The cookie heiress who cried a lot

Two years ago, Verena Bahlsen started with a plan to save the eponymous biscuit manufacturer for the future. Now the twenty-nine-year-old player unexpectedly resigned. What does their failure have to do with the small-mindedness of the boomer generation.

“I was often embarrassed when you saw me in moments when I was overwhelmed. Verena Bahlsen in her farewell statement to the employees of the biscuit manufacturer of the same name – published on Linkedin.

Mike Wolff / Imago

A panic attack is an unpredictable, intense feeling of fear. Symptoms include sudden heart palpitations, chest pain, feelings of suffocation and dizziness.

Verena Bahlsen, heir to the eponymous cookie dynasty, had such an attack while standing in the middle of her company’s most important raw material: a wheat field somewhere in Germany. Next to her is Phil Rumbol, a numbers man, an Englishman, the first non-family CEO in the company’s 130-year history.

It is not known what they were talking about. Maybe it was rising wheat prices, increasingly expensive furnace gas, dramatically shrinking margins – who knows, maybe a visit to a wheat field was just a photo opportunity.

One thing is certain: If something like this had happened to Verena Bahlsen’s father twenty years ago, he would have been taken to the emergency room with a suspected heart attack. They would examine him if all was clear and send him home with a warning to please calm down. Because that’s how panic attacks used to be interpreted: maybe something with the heart. Or fainting. But definitely something physical.

But since millennials like Verena Bahlsen have experience with therapy like no other generation, it must have been clear to the 29-year-old that this was a panic attack. A cry for help from a psychic.

Looking for a baby boomer

How do we know about this intimate moment in the cornfield? From Verena Bahlsen herself, which she shared with the world on Linkedin a few days ago. Under the notice of “some sad news today,” she announced that she was leaving her family’s company.

She wrote to the 2,500 employees: “I was often embarrassed when you saw me in moments of fear, overwhelm and uncertainty.” She cried a lot in meetings, was hostile or impatient. She interrupted people when she should have listened, reacted coldly and harshly when she should have been soft.

Many users were able to identify with Bahlsen on a platform that is all about showing off one’s performance. The comments showered her with praise and admiration for her public apology. But there were even more critics.

They came mainly from the baby boomers: a generation of supposedly tough and hard-working, retired mid-sized firms whose confidence thrived on the soft cushion of the boom. This “regrettable way,” wrote one who himself once ran the business, “he could never afford.” She didn’t even last long at university, another sneered. Bahlsen studied management and communication at universities such as King’s College London and New York University without obtaining a degree.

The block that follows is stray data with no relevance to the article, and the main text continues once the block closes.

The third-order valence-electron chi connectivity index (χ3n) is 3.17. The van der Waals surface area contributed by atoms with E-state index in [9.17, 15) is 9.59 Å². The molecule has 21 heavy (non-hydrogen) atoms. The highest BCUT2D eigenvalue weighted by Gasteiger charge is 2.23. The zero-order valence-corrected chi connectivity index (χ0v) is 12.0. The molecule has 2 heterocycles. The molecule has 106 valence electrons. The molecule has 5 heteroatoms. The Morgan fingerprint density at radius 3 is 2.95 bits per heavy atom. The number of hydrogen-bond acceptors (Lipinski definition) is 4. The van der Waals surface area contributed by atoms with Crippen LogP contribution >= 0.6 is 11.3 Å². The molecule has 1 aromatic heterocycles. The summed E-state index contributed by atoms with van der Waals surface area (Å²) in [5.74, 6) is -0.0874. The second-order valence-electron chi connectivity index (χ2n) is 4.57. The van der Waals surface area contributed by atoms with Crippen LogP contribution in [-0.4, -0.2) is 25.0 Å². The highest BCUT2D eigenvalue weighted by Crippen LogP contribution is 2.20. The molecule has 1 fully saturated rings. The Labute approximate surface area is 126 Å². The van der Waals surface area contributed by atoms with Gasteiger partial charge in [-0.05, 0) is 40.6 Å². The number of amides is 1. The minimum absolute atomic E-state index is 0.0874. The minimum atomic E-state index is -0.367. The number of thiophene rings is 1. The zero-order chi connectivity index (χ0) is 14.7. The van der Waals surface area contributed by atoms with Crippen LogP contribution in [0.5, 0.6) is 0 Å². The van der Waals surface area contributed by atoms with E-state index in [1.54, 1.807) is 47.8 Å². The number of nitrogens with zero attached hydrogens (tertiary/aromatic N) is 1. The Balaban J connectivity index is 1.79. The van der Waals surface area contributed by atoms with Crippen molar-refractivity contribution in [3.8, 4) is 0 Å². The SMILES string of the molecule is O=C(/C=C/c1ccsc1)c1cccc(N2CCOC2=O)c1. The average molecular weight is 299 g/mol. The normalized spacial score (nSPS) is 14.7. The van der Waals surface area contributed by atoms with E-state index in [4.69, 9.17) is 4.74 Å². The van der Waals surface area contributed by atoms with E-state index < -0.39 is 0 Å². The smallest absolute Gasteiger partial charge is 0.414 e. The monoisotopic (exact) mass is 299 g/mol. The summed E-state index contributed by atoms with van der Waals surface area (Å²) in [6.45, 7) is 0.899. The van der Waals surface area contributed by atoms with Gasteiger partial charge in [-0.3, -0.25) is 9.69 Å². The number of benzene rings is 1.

A better startup in Berlin than a “bourgeois” company in Hannover

Verena Bahlsen never thought she would one day join her family’s company. It was just very tailored, Bahlsen said on a podcast in 2021: “Nobody expected me to ever have anything to do with the company.” Least of all himself.

But it should have been noted that she was still interested in her family’s business. Types of flour, production technology, investment strategies and business: she passionately talked and argued with her father about it all. But outwardly she always played down her joy.

In 2015, she founded a startup in Berlin that develops innovations for the food industry. She would never admit that she was interested in “something so bourgeois” as running a traditional company in Hanover. Bahlsen preferred to think about the upcoming revolutions in the food industry: the consequences of resource scarcity, for example the sustainability of raw materials and climate-neutral production.

Your great-grandfather Hermann Bahlsen invented the word “biscuit”. In 1888, when he brought the idea of ​​a hard pastry from England and wanted to sell it under the name “Cakes”, the Germans couldn’t pronounce the word (they said “Kacke”). Bahlsen therefore called his product “biscuits”. In 1915 the word Duden was included.

Germany owes Bahlsen not only this neologism, but also a revolution in the food industry. He brought the first assembly line from America to Germany. And he invented packaging in which cookies could be stored without them going moldy or drying out—a first in a time when food was sold openly.

“I must lead Bahlsen into the future!”

All of this went through the great-granddaughter’s mind when she woke up one night four years ago and knew, “I must lead Bahlsen into the future!” She asked herself, what would great-grandfather Hermann do if he came back from the 19th century and saw that fewer and fewer people were buying his products and how the world market and production conditions had changed?

Verena Bahlsen was sure: she would revolutionize the food industry again. And that was exactly what she meant now.